Scoring MechanismTags: design and think
Task: Create a way to hold minerals
We now have a lift and an intake system, but we're missing a way to hold onto and deposit the minerals after intake. To achieve this, we created a prototype.
We wanted to create a box-like shape that can be attached to a moving axle to hold the minerals when lowered. When the lift is up in the air, the axle can rotate to lower the box and let the minerals fall into the depot. We tested out multiple designs but we ended up having to nix that as there was no way to get the minerals out of the box once they were in.
Our second design was a sloped shape: just steep enough to hold onto the balls but not so steep that the balls couldn’t escape. To create this shape, we decided to have a rectangle attached to an axle able to hold the minerals when down and deposit the minerals when spun. We created multiple variations with different sizes as can be seen in the drawing below. We eventually settled on was design B, a square that was 155 cm by 155 cm.
We decided to not use design A as it was simply too large and continuously hit against the edge of the rail. We progressed to a smaller size of 155 mm by 155 mm (design B) that worked well. We attempted another design of two separate backs as two separate channels for the minerals (Design C). However, we decided this wasn't a very good design because there was an increased chance of the ball getting stuck in between the channels, causing either a penalty or a decrease in the number of balls we can control.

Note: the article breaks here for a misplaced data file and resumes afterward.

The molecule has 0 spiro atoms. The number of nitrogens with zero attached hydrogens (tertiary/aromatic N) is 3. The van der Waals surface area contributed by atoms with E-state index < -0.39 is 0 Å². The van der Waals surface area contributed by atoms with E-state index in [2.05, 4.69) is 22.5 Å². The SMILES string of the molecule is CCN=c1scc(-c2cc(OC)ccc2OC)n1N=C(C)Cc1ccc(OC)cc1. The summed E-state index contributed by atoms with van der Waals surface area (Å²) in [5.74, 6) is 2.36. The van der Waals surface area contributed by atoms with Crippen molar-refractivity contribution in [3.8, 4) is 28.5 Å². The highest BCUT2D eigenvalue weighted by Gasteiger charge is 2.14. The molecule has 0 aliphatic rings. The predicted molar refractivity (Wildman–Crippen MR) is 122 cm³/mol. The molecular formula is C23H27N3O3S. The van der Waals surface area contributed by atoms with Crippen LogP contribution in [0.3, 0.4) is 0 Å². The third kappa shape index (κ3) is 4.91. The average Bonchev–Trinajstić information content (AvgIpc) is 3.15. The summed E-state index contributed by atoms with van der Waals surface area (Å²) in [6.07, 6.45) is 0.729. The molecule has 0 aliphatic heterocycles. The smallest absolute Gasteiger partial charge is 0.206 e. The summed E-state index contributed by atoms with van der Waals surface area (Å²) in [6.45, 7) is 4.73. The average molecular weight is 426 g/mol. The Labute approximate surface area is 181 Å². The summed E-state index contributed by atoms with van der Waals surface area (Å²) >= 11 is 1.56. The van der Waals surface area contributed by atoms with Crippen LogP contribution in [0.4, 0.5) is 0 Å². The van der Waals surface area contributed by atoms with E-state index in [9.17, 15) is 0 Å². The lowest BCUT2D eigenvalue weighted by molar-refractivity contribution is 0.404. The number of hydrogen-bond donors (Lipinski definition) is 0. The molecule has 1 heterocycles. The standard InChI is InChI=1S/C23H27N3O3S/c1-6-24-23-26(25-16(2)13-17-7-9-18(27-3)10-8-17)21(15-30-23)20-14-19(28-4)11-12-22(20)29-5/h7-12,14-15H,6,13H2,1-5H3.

After creating the back of our holder, we realized that we needed to elevate it off the back of the rails at an angle. It was the only way to hold the balls and allow them to come down a ramp when the axle is spun. We decided that the best way to achieve this was through two wing-like triangles on the side that we could bend to ensure the minerals couldn’t escape out the side. We went through multiple designs as can be seen below
At first, we attempted to attach two right angle triangles with 155mm acting as a leg of the triangle. We varied this design by increasing the angle of the slope so that the balls would be held at an angle that allows them to not slip. But, after creating this design out of cardboard and attaching it to the axle, we saw that the sharp angle interfered with the beater bar. To amend this, we changed the triangle attached to the end of the rectangle to have the 155 mm side be the hypotenuse of the triangle. Again, we varied the design in the steepness of the triangle. Through this, we determined that a slope of around 30 degrees was the best design.
After finalizing our design, creating it out of cardboard, and attaching it to our robot, we cut the piece out of polycarb. We bent the side triangle using heat and drilled in the holes to attach the axle with.
Although this design works well, we want to continue to change and improve upon it. For example, the next way we can improve the design is by changing the way that the polycarb is attached to the axle through a 3-D printed attachment.